Why DOI is preferred to URL in Academic Papers

Diverse scholarly articles are retrieved online by researchers and most reference list entries in articles end with either a DOI or a URL. You may have been coming across these two acronyms in the list of references of research works. As researcher in the field of mass media studies or other research areas, you may have even used them without completely understanding the difference between the two. Well, they are not the same and they are used for different articles with different features. The basic way to know their differences and when to use them is to know their meanings. The DOI or URL is the final component of a reference list entry. Here’s a quick difference between URL and DOI as used by mass media researchers and scholars from other disciplines while referencing materials accessed online.

What is URL?

This is the acronym for Uniform Resource Locator. It is colloquially called a web address. This refers to a reference to a web resource that specifies its location on a computer network and a mechanism for retrieving it. The URL is not the same as a domain name though some people use the terms interchangeably. Let’s use a website to explain the difference between URL and domain name. The big difference is that while the domain name is the name of the website, the URL is a link that leads to individual articles or pages on that website. For instance, Massmediang is the domain name of a website but individual articles posted on the website have URL used in locating them. For example, this URL – https://massmediang.com/what-is-vodcasting/ – is for an article entitled “What is Vodcasting” published on Massmediang.com.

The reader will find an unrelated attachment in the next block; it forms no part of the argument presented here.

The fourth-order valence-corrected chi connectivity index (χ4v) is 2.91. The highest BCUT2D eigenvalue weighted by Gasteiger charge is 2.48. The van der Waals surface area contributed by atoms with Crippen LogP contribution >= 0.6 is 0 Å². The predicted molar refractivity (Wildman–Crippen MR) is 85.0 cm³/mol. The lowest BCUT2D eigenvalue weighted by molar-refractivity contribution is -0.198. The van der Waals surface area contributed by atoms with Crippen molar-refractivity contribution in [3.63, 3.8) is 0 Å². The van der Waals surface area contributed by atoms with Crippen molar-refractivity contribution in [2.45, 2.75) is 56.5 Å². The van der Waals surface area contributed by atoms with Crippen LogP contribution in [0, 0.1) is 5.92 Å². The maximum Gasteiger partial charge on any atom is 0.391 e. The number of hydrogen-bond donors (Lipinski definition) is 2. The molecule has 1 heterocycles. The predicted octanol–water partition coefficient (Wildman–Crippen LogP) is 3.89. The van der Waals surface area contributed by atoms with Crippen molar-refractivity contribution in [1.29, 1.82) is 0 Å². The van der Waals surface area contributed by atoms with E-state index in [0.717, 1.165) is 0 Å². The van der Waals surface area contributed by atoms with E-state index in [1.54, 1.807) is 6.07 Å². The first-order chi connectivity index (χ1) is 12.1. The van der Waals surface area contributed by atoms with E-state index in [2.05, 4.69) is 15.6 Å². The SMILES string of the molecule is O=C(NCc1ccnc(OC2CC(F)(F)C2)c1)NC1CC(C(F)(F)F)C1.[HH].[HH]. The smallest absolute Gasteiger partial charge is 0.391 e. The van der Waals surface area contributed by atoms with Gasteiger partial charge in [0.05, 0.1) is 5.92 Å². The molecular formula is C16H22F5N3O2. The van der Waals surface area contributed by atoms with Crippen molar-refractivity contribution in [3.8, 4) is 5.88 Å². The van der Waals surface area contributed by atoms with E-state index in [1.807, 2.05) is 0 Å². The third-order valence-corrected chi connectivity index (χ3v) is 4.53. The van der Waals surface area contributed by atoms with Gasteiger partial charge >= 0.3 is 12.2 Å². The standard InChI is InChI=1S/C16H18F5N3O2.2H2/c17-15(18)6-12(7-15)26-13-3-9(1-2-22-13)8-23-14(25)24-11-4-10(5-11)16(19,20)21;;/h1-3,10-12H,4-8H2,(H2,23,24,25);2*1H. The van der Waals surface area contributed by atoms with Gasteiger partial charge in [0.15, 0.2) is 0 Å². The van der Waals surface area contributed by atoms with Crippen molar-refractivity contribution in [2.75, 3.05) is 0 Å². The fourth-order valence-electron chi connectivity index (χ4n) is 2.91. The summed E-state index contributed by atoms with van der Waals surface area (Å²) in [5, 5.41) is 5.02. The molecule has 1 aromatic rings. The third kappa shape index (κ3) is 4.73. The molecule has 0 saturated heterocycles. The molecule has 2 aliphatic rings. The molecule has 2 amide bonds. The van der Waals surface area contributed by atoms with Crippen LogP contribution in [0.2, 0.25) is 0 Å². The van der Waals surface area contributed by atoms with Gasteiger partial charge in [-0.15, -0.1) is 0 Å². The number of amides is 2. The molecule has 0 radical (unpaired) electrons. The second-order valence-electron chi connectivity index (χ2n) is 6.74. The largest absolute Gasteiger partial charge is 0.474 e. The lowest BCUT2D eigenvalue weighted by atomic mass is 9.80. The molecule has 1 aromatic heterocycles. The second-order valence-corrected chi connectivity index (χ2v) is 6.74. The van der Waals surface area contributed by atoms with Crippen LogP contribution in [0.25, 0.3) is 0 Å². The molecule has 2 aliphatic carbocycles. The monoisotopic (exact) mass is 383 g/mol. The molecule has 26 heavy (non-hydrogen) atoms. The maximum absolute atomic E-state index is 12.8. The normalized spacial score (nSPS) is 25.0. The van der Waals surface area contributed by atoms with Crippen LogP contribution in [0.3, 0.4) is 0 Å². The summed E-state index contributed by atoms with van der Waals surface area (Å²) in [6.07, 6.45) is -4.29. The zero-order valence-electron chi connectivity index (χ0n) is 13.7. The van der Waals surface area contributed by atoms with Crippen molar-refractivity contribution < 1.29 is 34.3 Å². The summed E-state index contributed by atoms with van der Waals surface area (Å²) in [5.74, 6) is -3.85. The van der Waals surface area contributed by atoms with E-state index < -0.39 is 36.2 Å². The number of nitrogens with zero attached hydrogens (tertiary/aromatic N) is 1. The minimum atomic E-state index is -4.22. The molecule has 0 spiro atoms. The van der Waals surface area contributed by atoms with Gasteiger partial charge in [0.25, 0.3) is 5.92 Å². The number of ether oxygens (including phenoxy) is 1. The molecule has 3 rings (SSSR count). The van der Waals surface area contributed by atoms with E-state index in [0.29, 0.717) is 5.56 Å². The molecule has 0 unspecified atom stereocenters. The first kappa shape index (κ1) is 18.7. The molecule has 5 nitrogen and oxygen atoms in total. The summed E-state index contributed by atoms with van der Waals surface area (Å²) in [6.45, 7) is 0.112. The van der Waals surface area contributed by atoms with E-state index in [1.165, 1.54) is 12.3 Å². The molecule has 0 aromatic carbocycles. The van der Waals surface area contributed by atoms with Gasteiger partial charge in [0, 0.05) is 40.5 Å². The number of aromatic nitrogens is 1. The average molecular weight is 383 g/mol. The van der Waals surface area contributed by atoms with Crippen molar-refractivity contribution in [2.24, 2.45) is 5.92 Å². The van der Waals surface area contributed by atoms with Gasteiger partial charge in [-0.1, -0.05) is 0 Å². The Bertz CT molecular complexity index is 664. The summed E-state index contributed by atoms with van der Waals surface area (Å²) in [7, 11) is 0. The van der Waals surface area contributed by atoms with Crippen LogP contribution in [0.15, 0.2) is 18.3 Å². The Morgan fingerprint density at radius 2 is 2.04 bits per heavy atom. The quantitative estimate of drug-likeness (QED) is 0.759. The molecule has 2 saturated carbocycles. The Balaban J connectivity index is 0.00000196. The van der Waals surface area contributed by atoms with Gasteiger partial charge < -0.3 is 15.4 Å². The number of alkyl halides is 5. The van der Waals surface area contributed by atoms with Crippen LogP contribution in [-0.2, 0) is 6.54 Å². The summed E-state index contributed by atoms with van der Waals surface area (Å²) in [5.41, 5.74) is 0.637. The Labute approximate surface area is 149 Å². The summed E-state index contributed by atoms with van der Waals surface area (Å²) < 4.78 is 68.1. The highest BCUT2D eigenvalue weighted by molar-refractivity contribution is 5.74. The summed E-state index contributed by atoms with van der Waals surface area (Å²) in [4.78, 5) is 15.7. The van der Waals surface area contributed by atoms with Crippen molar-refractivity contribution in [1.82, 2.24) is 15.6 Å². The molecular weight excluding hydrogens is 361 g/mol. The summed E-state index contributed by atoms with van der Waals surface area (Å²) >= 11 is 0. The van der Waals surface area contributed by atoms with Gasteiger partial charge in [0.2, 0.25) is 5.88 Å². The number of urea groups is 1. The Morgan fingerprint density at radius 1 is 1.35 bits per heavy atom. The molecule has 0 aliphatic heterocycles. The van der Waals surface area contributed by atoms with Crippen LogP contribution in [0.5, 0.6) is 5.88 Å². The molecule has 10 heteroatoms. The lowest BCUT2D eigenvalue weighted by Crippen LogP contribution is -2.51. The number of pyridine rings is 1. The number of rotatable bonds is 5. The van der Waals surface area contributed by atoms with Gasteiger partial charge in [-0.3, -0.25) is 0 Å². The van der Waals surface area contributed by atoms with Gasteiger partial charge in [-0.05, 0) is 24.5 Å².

The URL incorporates the domain name, along with other detailed information, to create a complete address (or “web address”) which directs a browser to a specific page online called a web page. This means that the URL is a set of directions which is unique to every web page. No two web pages can have the same URL.


Here are examples of URL used in research articles in mass media and communication research works;